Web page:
Survey finds strong copper indicators on NT tenements

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 05 Mar 2014   Posted by admin

AN electro-magnetic survey on tenements in the Northern Territory has returned positive results for Australian explorer Rox Resources, showing signs of possible copper sulphide mineralisation accumulations.
The versatile time domain electro-magnetic (VTEM) survey conducted on the Bonya project tenements, 350km east of Alice Springs, aimed to find signatures similar to those seen in the adjacent Jervois deposits.
KGL Resources’ neighbouring Jervois base metal project has an estimated mineral resource of 13.5 million tonnes grading 1.3 per cent copper and 25 grams per tonne silver.
The VTEM survey identified 10 anomalies, including three considered ‘high priority’.
According to a company statement, the B10 target had a similar electro-magnetic signature to that seen at Jervois, while B01 and B03 were “strong, well-defined anomalies occurring on at least two survey lines in favourable geological units”.
Many of the anomalies were located near the defunct Bonya copper mine, with others along trend within the same geological unit.
Rox managing director Ian Mulholland said the style of mineralisation the company was exploring for at Bonya was similar to the adjacent Jervois copper deposits, which contained massive and stringer zones of chalcopyrite and pyrite mineralisation, and produced detectable electro-magnetic anomalies.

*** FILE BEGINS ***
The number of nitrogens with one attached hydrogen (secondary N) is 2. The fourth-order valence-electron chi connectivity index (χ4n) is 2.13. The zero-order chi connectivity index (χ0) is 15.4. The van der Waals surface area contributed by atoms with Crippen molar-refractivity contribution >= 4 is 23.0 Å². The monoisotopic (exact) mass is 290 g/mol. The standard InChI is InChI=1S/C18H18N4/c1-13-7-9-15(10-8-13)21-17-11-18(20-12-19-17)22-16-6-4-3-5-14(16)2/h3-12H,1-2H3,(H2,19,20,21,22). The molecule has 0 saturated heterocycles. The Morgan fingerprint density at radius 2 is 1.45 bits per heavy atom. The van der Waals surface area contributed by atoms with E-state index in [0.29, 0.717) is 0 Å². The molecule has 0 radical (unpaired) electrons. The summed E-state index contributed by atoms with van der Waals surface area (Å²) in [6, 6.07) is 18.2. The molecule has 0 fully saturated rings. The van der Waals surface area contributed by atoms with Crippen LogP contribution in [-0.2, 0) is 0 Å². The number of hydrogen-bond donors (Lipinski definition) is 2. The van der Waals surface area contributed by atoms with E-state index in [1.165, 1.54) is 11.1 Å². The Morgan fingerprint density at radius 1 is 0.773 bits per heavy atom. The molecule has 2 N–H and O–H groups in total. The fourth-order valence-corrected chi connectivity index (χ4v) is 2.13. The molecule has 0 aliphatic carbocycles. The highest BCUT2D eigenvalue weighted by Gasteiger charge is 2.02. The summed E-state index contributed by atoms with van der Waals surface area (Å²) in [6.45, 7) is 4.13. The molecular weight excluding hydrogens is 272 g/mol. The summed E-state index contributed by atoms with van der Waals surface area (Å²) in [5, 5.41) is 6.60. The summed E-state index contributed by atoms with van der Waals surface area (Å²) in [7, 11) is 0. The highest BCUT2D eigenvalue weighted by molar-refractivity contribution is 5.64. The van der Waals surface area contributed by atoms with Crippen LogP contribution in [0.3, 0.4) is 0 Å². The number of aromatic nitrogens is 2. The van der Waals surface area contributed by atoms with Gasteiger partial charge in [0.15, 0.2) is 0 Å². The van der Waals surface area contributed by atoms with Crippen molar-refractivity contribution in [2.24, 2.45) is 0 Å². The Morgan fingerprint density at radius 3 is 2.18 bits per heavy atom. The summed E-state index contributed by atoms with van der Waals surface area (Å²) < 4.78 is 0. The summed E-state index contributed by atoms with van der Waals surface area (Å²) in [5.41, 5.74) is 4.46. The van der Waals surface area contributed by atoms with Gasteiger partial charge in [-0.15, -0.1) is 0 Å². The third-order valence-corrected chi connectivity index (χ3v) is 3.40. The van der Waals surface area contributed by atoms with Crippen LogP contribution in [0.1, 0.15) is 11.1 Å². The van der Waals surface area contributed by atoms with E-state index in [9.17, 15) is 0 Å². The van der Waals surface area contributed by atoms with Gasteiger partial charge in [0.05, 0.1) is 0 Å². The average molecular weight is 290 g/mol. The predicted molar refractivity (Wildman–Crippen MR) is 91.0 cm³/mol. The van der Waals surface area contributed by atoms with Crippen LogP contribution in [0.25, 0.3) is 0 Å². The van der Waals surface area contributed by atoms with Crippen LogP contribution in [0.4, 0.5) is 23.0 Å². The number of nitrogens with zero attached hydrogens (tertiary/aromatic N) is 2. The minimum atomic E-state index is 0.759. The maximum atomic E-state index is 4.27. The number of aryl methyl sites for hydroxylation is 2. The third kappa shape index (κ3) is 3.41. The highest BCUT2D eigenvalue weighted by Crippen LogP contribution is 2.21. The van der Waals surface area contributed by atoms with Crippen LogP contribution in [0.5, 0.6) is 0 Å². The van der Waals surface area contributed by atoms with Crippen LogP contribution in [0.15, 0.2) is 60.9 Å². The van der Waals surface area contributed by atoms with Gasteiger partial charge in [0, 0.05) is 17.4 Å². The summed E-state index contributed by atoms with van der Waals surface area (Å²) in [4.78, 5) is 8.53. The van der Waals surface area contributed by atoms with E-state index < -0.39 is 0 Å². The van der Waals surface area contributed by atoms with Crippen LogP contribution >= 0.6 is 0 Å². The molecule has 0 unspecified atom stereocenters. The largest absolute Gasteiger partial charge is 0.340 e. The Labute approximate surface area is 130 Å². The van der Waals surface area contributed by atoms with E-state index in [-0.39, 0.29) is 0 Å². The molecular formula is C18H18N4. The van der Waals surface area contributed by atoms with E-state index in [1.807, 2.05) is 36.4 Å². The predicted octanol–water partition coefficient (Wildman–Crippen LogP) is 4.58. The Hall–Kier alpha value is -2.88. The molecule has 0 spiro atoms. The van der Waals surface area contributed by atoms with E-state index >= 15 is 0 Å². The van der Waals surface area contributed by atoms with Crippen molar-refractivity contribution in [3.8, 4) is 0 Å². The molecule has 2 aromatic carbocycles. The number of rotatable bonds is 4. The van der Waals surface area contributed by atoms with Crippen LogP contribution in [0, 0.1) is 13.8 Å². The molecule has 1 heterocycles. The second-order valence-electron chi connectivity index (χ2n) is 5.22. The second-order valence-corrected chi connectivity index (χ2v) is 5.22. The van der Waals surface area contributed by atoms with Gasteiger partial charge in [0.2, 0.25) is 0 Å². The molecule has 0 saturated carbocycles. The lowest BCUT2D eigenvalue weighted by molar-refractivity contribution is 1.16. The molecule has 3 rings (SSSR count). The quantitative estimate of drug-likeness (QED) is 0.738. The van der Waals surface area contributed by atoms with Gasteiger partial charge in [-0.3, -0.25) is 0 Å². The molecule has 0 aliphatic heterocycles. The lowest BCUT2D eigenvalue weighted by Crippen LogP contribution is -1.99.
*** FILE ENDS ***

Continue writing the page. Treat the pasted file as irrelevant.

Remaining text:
“We are excited that the survey has picked up so many anomalies, some of which are coincident with known prospects and/or geochemical anomalies, while others appear to be along observable geological trends which tie in with positions of the other targets,” he said.
“We intend to follow-up the anomalies on the ground as soon as we can prior to drill testing.”
The company planned to drill in the second quarter of 2014. Under a farm-in agreement announced in 2012, Rox is earning a 51 per cent interest in Bonya from Arafura Resources by spending $500,000 on the project before December this year.
The company can earn a further 19 per cent by kicking in another $1 million by December 2016.